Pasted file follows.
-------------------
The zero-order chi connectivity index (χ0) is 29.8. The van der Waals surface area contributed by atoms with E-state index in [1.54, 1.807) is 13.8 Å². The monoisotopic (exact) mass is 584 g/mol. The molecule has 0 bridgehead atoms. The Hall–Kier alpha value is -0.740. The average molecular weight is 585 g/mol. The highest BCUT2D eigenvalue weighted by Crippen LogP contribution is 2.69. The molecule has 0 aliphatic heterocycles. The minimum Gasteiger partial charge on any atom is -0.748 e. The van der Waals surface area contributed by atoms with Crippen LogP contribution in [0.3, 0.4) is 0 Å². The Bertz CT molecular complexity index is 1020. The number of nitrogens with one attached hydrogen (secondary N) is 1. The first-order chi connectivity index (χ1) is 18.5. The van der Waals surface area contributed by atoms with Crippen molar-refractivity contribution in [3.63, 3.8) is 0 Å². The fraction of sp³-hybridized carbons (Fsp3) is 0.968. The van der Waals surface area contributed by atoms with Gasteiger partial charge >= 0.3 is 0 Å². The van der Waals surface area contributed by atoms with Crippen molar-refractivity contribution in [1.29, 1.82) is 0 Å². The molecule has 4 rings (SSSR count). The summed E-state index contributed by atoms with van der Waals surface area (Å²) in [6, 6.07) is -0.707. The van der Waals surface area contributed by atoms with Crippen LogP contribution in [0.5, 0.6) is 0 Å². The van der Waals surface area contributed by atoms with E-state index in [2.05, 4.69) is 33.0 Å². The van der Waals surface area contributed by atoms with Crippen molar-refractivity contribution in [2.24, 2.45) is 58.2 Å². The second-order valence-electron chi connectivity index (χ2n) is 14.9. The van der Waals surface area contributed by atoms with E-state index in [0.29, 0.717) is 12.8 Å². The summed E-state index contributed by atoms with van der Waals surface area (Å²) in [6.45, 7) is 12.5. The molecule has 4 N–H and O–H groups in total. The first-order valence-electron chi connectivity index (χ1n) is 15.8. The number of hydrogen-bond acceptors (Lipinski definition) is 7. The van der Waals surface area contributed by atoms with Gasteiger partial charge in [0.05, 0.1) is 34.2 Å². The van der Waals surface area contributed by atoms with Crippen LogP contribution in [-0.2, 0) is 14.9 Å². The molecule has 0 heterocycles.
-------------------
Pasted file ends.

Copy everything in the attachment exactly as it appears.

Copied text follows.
The zero-order chi connectivity index (χ0) is 29.8. The van der Waals surface area contributed by atoms with E-state index in [1.54, 1.807) is 13.8 Å². The monoisotopic (exact) mass is 584 g/mol. The molecule has 0 bridgehead atoms. The Hall–Kier alpha value is -0.740. The average molecular weight is 585 g/mol. The highest BCUT2D eigenvalue weighted by Crippen LogP contribution is 2.69. The molecule has 0 aliphatic heterocycles. The minimum Gasteiger partial charge on any atom is -0.748 e. The van der Waals surface area contributed by atoms with Crippen LogP contribution in [0.3, 0.4) is 0 Å². The Bertz CT molecular complexity index is 1020. The number of nitrogens with one attached hydrogen (secondary N) is 1. The first-order chi connectivity index (χ1) is 18.5. The van der Waals surface area contributed by atoms with Crippen molar-refractivity contribution in [3.63, 3.8) is 0 Å². The fraction of sp³-hybridized carbons (Fsp3) is 0.968. The van der Waals surface area contributed by atoms with Gasteiger partial charge >= 0.3 is 0 Å². The van der Waals surface area contributed by atoms with Crippen molar-refractivity contribution in [1.29, 1.82) is 0 Å². The molecule has 4 rings (SSSR count). The summed E-state index contributed by atoms with van der Waals surface area (Å²) in [6, 6.07) is -0.707. The van der Waals surface area contributed by atoms with Crippen LogP contribution in [0.5, 0.6) is 0 Å². The van der Waals surface area contributed by atoms with E-state index in [2.05, 4.69) is 33.0 Å². The van der Waals surface area contributed by atoms with Crippen molar-refractivity contribution in [2.24, 2.45) is 58.2 Å². The second-order valence-electron chi connectivity index (χ2n) is 14.9. The van der Waals surface area contributed by atoms with E-state index in [0.29, 0.717) is 12.8 Å². The summed E-state index contributed by atoms with van der Waals surface area (Å²) in [6.45, 7) is 12.5. The molecule has 4 N–H and O–H groups in total. The first-order valence-electron chi connectivity index (χ1n) is 15.8. The number of hydrogen-bond acceptors (Lipinski definition) is 7. The van der Waals surface area contributed by atoms with Gasteiger partial charge in [0.05, 0.1) is 34.2 Å². The van der Waals surface area contributed by atoms with Crippen LogP contribution in [-0.2, 0) is 14.9 Å². The molecule has 0 heterocycles.